We'll clear up one thing at the outset: whenever New Year's Day falls on a Sunday, the parades and bowl games are moved to Monday. This has nothing to do with the NFL, as some youngsters with no sense of history seem to think; the Tournament of Roses Committee has a policy, dating back to 1893, against holding the parade on a Sunday, as organizers did not wish to disturb horses hitched outside Sunday church services. When the Rose Bowl came along, it followed suit, as did all the other bowl games and parades that were created over the years. Even though most other sporting events have since come to bend Sundays to their will without regard to church (or anything else), the New Year's tradition remains sacrosanct. Besides, nowadays it would conflict with the NFL.

Anyway, enough of all that. New Year's Eve is lively enough; the Cotton Bowl (2:15 p.m. ET, CBS, preceded by the Cotton Bowl Parade at 1:00 p.m.) is being held on December 31 to get away from the glut of games on New Year's. (Georgia 24, SMU 9.) At 7:30 p.m., it's the prime-time King Orange Jamboree, in color on NBC, with Lorne Greene and Florence Henderson. At 10:30 p.m., Philadelphia's WIBF presents the WGN-produced Big Bands, a four-hour extravaganza featuring the music of Tommy Dorsey, Si Zentner, Guy Lombardo, Hary James, Sammy Kaye and Count Basie. And at 11:30 p.m. on WFIL, it's Guy Lombardo himself, ringing in the New Year on a syndicated network, with his Royal Canadians, Nelson Eddy, and Gail Sherwood at the Waldorf-Astoria, and Jack Lescoulie live in Times Square.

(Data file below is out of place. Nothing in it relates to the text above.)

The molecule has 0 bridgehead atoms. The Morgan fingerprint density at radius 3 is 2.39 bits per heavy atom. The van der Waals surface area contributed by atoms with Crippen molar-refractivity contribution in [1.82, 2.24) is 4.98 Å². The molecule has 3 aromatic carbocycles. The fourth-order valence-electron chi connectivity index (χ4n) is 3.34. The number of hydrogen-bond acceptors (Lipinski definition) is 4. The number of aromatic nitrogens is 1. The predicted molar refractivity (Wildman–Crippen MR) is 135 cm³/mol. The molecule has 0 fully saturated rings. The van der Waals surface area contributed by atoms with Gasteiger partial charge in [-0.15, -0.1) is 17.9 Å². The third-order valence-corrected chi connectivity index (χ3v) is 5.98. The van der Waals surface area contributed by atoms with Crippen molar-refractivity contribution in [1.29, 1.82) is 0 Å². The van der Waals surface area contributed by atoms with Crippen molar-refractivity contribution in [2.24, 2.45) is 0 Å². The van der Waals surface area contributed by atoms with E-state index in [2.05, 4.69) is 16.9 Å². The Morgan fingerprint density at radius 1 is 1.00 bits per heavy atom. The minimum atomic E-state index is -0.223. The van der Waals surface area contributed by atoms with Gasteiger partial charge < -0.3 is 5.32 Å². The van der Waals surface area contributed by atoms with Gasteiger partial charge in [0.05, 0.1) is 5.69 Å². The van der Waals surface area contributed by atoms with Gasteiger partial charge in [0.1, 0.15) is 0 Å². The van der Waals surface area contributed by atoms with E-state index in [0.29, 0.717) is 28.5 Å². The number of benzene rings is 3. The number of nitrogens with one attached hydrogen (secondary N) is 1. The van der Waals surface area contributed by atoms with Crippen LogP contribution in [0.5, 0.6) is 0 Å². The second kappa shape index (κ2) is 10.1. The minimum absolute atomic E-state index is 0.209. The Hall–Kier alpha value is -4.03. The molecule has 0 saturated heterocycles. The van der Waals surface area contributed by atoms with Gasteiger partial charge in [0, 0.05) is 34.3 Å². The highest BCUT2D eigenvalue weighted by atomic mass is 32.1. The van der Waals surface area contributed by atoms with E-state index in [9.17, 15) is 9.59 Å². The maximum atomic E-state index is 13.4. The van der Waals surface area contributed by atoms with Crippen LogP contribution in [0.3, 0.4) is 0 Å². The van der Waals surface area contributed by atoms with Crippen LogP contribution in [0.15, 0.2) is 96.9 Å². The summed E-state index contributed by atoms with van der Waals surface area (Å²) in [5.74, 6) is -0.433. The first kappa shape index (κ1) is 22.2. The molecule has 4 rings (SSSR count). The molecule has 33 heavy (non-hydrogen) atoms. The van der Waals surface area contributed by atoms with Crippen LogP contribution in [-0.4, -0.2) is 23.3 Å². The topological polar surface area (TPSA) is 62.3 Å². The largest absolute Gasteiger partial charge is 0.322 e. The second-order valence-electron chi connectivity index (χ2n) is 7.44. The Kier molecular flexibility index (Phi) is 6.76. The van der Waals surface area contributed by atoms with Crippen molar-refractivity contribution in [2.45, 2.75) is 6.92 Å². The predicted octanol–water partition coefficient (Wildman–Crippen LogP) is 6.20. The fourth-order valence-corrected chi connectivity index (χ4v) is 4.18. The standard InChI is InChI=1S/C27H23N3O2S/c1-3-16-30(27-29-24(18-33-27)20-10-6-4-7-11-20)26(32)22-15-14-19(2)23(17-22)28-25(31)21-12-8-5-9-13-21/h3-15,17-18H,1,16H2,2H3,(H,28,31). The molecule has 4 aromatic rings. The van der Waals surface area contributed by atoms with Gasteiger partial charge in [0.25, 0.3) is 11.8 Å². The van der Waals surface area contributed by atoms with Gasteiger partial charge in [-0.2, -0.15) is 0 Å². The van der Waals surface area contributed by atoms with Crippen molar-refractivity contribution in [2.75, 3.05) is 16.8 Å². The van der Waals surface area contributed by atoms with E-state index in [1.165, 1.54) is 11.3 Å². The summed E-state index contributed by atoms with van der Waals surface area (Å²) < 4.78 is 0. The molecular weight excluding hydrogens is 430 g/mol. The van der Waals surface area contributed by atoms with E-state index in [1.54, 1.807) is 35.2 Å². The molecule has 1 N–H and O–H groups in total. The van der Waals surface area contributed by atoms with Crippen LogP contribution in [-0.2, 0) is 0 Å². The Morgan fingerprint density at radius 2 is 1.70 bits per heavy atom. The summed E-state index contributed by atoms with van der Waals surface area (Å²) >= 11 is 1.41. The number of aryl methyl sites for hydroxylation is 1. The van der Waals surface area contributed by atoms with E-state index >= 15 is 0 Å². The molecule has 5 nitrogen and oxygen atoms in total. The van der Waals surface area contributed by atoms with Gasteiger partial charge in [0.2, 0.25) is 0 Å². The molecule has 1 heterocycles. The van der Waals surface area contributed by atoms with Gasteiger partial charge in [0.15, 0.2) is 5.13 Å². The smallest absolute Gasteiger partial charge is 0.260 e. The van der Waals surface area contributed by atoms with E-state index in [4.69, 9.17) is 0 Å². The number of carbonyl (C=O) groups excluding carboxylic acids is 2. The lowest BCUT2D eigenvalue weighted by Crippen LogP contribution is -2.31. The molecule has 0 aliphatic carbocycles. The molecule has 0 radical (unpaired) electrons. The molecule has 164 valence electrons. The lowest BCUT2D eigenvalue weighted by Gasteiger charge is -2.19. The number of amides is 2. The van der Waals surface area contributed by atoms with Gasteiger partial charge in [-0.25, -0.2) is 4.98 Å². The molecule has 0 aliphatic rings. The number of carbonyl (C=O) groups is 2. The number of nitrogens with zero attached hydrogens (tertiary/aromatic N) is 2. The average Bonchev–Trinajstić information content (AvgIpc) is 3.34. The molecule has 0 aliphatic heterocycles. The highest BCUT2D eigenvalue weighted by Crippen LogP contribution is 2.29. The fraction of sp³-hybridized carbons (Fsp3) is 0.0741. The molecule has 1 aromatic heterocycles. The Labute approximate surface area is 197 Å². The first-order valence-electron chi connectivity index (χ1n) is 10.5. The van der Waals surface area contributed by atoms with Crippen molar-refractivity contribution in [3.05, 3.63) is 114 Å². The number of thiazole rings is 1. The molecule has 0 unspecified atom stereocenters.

While the New Year's festivities may have moved to Monday, that doesn't mean there aren't fireworks waiting for us on Sunday. Today the American and National Football Leagues select their champions for the inaugural Super Bowl, to be played in two weeks. (You're right; who could have imagined it would become such a big deal?) It begins in Buffalo, as the two-time AFL champion Buffalo Bills take on the Kansas City Chiefs (1:00 p.m., NBC) for the AFL crown, followed at 4:00 p.m. by the defending champion Green Bay Packers playing the Cowboys in Dallas for the NFL title. We all know how those games turned out. A pair of terrific music programs round out the day: at 6:30 p.m., NBC's Bell Telephone Hour features "The First Ladies of Opera," four of the greatest voices around: Birgit Nilsson, Leontyne Price, Joan Sutherland, and Renata Tebaldi. Trust me when I say that the word "great" is not hyperbole. And at 10:00 p.m., also on NBC, Andy Williams welcomes Ella Fitzgerald, Henry Mancini and his orchestra, Phyllis Diller, and Rose Queen Barbara Hewitt and her court. And late night (10:00 p.m., WHYY), David Susskind's Open End features, along with night club owners and Congress of Racial Equality director Floyd McKissick, Dr. Sam Sheppard, who last month was acquitted in the retrial of the 1954 murder of his wife, Marilyn.

If you love a parade, Monday's for you. The Mummers parade is a Philadelphia tradition, and it's covered on not one but two local channels. WFIL's six hour coverage begins at 8:30 a.m., while CBS affiliate WCAU offers an hour of coverage, after which the network picks up an additional hour, with Allen Ludden and Betty Furness hosting. All three networks cover the Rose Parade in Pasadena, starting at 11:30 a.m. Take your choice of hosts: Elizabeth Montgomery and Vin Scully on ABC, Bess Myerson and Mike Douglas on CBS, or Bill Cullen, Betty White, Barry Sullivan, and Pat Boone on NBC. (Network coverage runs for between 15 and 30 minutes longer than it does today, by the way.) The bowl games are the exclusive province of NBC, kicking off with the Sugar Bowl at 1:45 p.m., with Jim Simpson and Charlie Jones (Alabama 34, Nebraska 7), followed by Lindsey Nelson and Terry Brennan covering the Rose Bowl at 4:45 p.m. (Purdue 14, USC 13), and wrapping up at 7:45 p.m. with Curt Gowdy and Paul Christman at the Orange Bowl (Florida 27, Georgia Tech 12). None of these games have any significance; top-ranked Notre Dame, which doesn't play in bowl games, has already been named National Champion.